Most of us have zero representation in Ottawa. But, does that mean we're hopelessly doomed to being ruled by a bunch of entitled, clueless aristocrats? Maybe, but maybe not.

What Can We Do?

Canada's political system is outdated, to say the least. We run on the old British Westminster system, which is one of the worst democratic systems in existence. It's so bad, no one else outside the old commonwealth countries ever adopted it. Our leaders are elected by party members, while our prime ministers have power to appoint senators and justices without any real oversight. Our hands are tied when it comes to electing a head of state, and our political system if a revolving door for lucky elitists born into the right families.
We'll need to work within the current system to elect less privileged leaders.
To start, we'll need to play a bigger role in electing local candidates for our parties. In the U.S., they have a primary system to elect a presidential candidate for each party, as well as local representatives. In Canada, our equivalent is nominating candidates through our local riding associations in a democratic process. This requires buying a party membership and registering to vote in the process. When it comes time to elect a party leader, participation is essential.
Alternatively, we can rally around independent local candidates without a party affiliation.
Basically, we need to participate in the democratic process, all the way down to the roots. Voting in a general election isn't enough. We need to join parties (sometimes multiple parties when allowed) and participate in the process of electing candidates and party leaders. We need to become a part of the process and cast a vote in every possible election. It sounds drab, boring and time consuming, but we can't expect to change the system without doing the work.

Why They Rule Us

Their privileged upbringings afforded them more opportunities. However, that's not what's keeping them in power.
The people who rule us are there for a reason. Our inability to participate, along with our time constraints, keep them in power. Unlike them, we have jobs, kids and careers that require our attention. This makes it difficult for most real Canadians to participate in the full democratic process of the Westminster system.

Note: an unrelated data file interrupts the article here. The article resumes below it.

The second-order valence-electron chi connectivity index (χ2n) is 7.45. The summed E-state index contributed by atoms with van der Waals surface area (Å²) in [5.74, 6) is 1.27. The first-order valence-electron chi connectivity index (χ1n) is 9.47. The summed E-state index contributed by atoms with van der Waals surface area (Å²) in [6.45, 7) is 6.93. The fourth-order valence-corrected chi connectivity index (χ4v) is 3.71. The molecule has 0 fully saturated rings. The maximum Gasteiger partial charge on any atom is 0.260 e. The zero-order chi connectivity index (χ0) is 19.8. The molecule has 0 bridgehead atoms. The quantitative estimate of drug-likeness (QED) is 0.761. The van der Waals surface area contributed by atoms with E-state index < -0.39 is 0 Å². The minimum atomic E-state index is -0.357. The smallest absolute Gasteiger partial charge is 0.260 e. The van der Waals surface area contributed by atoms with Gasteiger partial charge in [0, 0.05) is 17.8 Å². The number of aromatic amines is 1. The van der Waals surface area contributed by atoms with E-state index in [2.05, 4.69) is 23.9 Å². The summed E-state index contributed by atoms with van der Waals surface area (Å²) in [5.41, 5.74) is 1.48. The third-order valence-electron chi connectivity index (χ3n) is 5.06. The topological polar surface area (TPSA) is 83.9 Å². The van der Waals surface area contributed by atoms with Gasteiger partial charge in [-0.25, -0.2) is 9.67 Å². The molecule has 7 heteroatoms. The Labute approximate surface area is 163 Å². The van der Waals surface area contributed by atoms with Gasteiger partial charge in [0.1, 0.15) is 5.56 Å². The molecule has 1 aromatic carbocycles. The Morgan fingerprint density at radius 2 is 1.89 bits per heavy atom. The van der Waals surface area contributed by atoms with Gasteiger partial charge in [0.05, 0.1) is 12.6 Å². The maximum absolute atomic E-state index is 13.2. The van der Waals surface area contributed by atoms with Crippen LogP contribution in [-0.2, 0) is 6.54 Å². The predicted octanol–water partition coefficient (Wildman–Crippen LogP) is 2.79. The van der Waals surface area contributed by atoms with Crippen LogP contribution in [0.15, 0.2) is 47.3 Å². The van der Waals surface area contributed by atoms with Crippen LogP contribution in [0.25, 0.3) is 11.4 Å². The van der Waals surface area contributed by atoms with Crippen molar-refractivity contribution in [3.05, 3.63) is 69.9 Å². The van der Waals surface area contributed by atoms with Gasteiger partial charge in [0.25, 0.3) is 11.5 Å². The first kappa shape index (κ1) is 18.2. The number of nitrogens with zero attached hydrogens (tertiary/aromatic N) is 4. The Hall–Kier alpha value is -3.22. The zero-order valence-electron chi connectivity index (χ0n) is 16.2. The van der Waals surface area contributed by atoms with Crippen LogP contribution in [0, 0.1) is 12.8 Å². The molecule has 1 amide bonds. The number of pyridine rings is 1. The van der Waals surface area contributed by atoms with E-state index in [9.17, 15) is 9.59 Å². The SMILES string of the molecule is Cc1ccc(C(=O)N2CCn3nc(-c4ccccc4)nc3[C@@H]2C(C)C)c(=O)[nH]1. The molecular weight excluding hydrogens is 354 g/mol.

We have less free time than most of the rich, nepo babies of Ottawa and the retirees who control the EDAs. We also don't have a lot of time to research and fully understand the process on a local level—which is what creates the first obstacle that discourages most normal Canadians from getting involved.
The system requires more time and patience than most of us are willing to give, but nothing will change unless we do. On a local level, down to the EDAs, retired Boomers and people with too much time on their hands control the politics. The candidates they prefer will always win the nominations, because the rest of us are too busy working and raising families.
We need to learn how to multitask.
At the very least, we need to participate in every possible local nomination and national leadership contest. We need to upend the retirees and outnumber them during the nomination processes. We need to show up. That's really all we need to do. Aside from doing our research on each candidate, simply showing up to participate in the process is all it would take to get the ball rolling.
Even if a quarter more of us participated, or if we raised the lacklustre participation rates in local nomination contests by a single percentage, it might be enough to make a difference. Until then, we'll be stuck under the rule of an elite class of nepotists, retirees and megalomaniacs who count on our disaffection to stay in power.

Links And Info

Here is a list of Conservative Party EDAs. Sign up, get involved and participate.
Here is info on how to join and participate in the PPC.
Here is info for the Green Party.
Here is info for the Maverick Party.
If you're interested in infiltrating the socialist movement and messing shit up from the inside, join the NDP.
Don't be shy.
MAY 2023


APRIL 2023